Anuj Bidve, a 23-year-old Indian post-graduate student at the University of Lancaster, was cruelly and as of yet inexplicably shot dead on Boxing Day while he was out with his friends enjoying Manchester’s Christmas celebrations.
I’ve been following closely news reports of his murder to keep appraised of the developments in the police investigation, hoping that the perpetrator of this heinous crime might be arrested and brought to justice without delay – if only to provide his family back in India with a reason for their tragic loss, if ever one can be gleaned.Huw Edwards, news reader at the BBC, highlighted yesterday that Anuj’s father had learnt of the tragedy on Facebook. He raised an eyebrow and the tone of his voice changed slightly, a tad pejoratively, as he pronounced the word Facebook.
At the same time, an article was published in the BBC News website titled Anuj Bidve murder: Police regret Facebook death news. In it the following extract can be read:
Here was a crucial piece of information, efficiently and almost instantly transferred to the right people, to Anuj’s friends and family, by Anuj’s friends and family, yet both the Police and the BBC regretted that his father had not been contacted through the right channels. What are the right channels? A letter? An email? A telephone call?
Curiously, despite the compunction shown by the Police, Anuj’s Father, Subhash, did not appear concerned on interview – which available as a recording here - about how he had learned of his son’s tragic death. Instead he complained that “nobody official from UK government” had contacted him or his family to notify them, despite the fact that the Police was in possession of Anuj’s mobile phone, which contained “his father’s and mama’s number” as well as other information relevant to his identity. “They could have called us and told us this is what happened to Anuj”, Subhash protested.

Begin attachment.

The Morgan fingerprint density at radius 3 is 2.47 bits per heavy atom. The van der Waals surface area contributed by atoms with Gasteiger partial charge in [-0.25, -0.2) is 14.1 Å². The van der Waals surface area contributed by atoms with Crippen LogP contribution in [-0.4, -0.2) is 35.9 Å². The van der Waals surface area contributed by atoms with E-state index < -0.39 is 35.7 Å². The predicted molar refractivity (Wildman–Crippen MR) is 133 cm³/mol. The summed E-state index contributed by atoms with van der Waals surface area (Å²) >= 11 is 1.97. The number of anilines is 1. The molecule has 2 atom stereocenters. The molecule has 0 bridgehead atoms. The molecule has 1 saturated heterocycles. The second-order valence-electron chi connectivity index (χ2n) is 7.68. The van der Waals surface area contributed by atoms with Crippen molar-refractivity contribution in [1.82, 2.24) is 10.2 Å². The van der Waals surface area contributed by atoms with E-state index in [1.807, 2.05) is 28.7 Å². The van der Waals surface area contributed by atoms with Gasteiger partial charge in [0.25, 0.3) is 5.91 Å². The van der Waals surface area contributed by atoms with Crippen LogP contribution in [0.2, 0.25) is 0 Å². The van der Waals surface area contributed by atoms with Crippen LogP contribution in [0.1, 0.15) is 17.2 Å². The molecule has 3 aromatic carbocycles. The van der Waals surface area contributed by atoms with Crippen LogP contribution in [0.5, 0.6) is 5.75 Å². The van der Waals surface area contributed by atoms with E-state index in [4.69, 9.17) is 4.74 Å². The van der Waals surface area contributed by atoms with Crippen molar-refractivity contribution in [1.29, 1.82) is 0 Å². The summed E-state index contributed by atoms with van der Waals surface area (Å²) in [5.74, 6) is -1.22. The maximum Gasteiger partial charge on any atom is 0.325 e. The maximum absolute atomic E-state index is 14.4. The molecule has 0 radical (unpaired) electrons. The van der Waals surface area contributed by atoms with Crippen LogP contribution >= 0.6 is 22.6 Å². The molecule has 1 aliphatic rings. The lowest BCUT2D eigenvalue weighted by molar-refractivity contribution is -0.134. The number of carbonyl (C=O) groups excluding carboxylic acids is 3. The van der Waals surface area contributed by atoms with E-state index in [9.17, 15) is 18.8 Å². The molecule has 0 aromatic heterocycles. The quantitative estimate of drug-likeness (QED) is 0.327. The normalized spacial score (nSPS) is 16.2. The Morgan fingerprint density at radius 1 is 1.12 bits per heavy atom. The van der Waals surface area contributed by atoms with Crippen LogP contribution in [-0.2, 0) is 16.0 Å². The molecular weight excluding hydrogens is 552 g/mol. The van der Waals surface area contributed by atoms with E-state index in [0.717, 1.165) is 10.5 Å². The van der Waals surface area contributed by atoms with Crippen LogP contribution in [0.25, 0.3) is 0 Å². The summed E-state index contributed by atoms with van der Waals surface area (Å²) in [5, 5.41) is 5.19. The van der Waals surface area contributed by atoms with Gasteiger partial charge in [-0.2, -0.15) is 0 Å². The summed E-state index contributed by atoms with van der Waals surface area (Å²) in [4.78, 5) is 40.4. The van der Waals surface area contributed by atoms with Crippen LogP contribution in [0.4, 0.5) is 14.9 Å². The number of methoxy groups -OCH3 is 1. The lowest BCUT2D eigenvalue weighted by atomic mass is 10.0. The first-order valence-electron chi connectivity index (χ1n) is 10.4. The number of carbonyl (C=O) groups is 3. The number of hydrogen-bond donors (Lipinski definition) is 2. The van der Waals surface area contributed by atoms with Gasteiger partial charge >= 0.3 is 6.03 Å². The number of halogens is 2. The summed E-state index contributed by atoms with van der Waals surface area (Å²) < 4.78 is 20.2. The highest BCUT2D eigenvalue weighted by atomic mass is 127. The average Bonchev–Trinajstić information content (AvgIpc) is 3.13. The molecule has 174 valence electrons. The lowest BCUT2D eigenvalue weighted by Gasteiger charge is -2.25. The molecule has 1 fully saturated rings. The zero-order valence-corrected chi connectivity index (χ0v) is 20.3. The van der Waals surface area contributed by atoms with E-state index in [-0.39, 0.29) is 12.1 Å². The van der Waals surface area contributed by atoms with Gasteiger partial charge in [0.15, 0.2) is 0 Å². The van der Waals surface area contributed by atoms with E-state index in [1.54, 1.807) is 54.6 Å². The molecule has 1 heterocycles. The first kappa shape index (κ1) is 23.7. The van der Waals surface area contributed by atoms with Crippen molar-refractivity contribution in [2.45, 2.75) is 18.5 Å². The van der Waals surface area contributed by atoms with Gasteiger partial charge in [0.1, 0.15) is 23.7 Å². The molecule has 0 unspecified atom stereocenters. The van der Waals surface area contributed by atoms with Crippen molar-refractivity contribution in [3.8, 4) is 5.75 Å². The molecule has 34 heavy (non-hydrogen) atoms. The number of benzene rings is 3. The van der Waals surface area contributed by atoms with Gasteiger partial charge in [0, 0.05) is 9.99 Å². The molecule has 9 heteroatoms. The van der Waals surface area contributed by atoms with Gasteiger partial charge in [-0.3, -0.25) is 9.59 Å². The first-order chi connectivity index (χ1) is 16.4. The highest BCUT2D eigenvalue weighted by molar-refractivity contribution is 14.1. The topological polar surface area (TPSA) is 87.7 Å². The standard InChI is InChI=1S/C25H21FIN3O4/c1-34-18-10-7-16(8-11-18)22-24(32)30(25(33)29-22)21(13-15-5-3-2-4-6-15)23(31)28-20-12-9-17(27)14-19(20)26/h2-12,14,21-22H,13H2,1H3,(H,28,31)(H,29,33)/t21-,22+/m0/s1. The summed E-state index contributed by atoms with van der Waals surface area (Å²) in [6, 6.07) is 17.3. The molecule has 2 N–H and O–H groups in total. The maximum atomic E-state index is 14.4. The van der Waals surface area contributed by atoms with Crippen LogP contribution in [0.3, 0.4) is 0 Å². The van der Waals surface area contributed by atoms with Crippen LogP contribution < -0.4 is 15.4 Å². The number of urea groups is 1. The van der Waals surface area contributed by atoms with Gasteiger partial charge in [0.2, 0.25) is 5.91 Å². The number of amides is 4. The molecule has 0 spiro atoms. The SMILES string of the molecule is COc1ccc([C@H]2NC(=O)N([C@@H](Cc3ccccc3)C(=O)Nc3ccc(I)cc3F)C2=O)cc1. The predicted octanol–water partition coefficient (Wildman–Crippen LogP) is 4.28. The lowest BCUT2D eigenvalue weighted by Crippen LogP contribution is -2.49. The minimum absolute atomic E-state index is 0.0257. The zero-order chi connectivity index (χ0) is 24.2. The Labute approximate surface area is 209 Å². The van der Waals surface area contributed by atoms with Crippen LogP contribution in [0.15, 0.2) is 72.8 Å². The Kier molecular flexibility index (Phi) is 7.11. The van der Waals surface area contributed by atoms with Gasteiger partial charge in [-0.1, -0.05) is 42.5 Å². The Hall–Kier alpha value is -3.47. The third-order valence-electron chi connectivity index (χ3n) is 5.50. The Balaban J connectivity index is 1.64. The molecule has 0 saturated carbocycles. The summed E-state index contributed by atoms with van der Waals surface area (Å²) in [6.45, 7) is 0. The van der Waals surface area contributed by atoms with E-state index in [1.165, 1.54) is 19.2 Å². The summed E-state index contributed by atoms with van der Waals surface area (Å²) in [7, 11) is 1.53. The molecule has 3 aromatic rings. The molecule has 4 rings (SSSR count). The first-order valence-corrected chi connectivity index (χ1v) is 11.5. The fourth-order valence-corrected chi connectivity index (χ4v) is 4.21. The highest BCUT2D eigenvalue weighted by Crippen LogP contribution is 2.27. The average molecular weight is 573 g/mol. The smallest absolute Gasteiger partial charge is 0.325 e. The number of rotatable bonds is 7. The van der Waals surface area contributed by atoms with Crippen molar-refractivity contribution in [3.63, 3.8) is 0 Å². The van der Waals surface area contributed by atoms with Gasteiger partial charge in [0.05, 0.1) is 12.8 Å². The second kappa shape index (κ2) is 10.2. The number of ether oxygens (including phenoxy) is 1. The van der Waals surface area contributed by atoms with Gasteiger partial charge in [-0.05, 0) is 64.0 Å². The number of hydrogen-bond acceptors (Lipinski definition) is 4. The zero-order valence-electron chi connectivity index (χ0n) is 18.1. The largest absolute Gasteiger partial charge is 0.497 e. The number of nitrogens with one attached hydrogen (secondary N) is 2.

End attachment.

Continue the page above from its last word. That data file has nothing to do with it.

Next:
It is obvious to me that the Police has been wrong-footed on this occasion by the sheer speed and efficiency of social networks in communicating and transferring the correct information to the right people.
What is less obvious to me is why, despite their huge popularity and proven efficiency, social networks continue to be deemed by institutions, such as the Police, and media outlets, such as the BBC, as not the right channels.
What do you think?